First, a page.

Carmel Valley’s Ahn wins USTA Billie Jean King Girls’ 16s National Championship
Her plans now include her first visit to New York with a wild-card berth in the U.S Junior Open
First, San Diego’s Alyssa Ahn received congratulations from some hometown peers in sideline seats after wining the USTA Billie Jean King Girls’ 16s National Championship.
Then came greetings from the tourney namesake herself in a conversation apart from the microphone during the awards ceremony at the Barnes Center on Sunday, April 14.
“She said to keep working hard,’’ related the ninth-seeded Ann, “Then she asked what my goals are. I said to go to college. ... It was pretty nerve-racking, knowing how legendary she is. But it was exciting.’’
Ann claimed the singles title in her second tourney appearance with a 6-2, 6-3 victory over unseeded Christasha McNeil, of Lindenhurst, N.Y., in a duel of 15-year-olds.
It’s too early for the Torrey Pines High sophomore to commit to a college. But, as part of her tourney prize, her plans now include her first visit to New York with a wild-card berth in the U.S Junior Open.
In the subsequent 18s final, fourth-seeded Eleana Yu, of Mason, Ohio, topped No. 17 Valerie Glozman, of Bellevue, Wash., 6-3, 7-5 on her fifth match point. With that title comes a wild-card berth in the U.S Open main draw and a resulting payday upward of $75,000.
Ahn, who first attended the tourney as a 10-year-old spectator, also felt right at home since she’s in her third year of training at the Barnes Center.
“I’m more comfortable on these courts than my opponents,’’ said Ahn, who displayed a business-like approach on the court, even wearing a T-shirt with her equipment sponsor’s name. “To have a lot of people cheering for me from San Diego helps a lot, too.’’
Ahn took the first three games and started a pattern of holding service throughout the match. Overall, she had 10 service winners and an ace with her first serve typically approaching 90 miles per hour.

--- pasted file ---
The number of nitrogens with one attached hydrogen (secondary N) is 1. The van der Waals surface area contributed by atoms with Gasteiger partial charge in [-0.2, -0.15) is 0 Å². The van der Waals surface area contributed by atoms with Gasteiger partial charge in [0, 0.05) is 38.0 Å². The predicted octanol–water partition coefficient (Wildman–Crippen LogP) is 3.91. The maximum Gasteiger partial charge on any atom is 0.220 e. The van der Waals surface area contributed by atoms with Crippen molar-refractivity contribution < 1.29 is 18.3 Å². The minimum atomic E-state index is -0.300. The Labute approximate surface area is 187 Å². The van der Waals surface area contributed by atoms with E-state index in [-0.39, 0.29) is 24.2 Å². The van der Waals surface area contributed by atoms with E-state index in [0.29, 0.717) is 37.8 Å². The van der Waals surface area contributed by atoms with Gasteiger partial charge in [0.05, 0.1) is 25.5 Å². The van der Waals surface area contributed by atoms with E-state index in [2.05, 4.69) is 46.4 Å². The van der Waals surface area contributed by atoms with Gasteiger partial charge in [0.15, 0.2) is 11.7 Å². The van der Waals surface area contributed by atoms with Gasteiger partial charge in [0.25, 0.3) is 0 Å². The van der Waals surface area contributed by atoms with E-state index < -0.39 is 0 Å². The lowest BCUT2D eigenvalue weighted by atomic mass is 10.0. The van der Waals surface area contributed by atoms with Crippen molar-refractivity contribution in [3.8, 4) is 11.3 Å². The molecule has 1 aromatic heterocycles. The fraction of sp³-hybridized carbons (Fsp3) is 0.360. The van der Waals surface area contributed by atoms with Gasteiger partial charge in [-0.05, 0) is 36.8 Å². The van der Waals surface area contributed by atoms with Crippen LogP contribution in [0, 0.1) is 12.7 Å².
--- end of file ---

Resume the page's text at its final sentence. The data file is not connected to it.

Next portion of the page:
“My serve was definitely a key factor in this match,’’ said Ahn, who turns 16 on Dec. 27. “My serves hadn’t been the best in the tournament, so it helped that they were good this time.’’
In the second set, Ahn jumped to a 4-1 lead, while adding some strong approach shots to her usual baseline reliance.
“Alyssa’s definitely consistent,’’ said McNeil, a Jamaican native, who moved to New York at age 7. “She handles pressure very well.’’
To reach the final, Ahn topped San Diegan Claire Zhang in semifinals 4-6, 6-4, 6-4 on Friday. A year ago, Ahn reached the round of 64 in the 256-player field.
Ahn said she’s undecided about returning to high school tennis after winning the San Diego Section singles crown last fall.
McNeil, in her third tourney appearance, ousted Fallbrook’s Emily Deming 6-3, 6-4 in the round of 32.
In the 18s final, the 17-year-old Yu led the second set 5-4 but couldn’t convert four match points on her service in a 16-point game. But she took the next two games for the title, concluding with her sixth service winner.
“I definitely knew that the match was closer then,’’ said Yu, 17. “I even started prepping mentally for a third set. I just made sure that I kept fighting.’’
Next she will interrupt her senior year of high school for the U.S. Open.
“It’s a dream come true,’’ said Yu, who expressed hopes of playing the retiring Serena Williams in the tourney opener. “I’m so excited.’’
Glozman, 15, came off a 6-4, 6-1 semifinal victory over San Diego’s Katherine Hui. In that match, she overcame a 4-0 deficit in the first set.
In the final, Glozman started a comeback bid by building a 4-2 lead in the second set.
Thien is a freelance writer.
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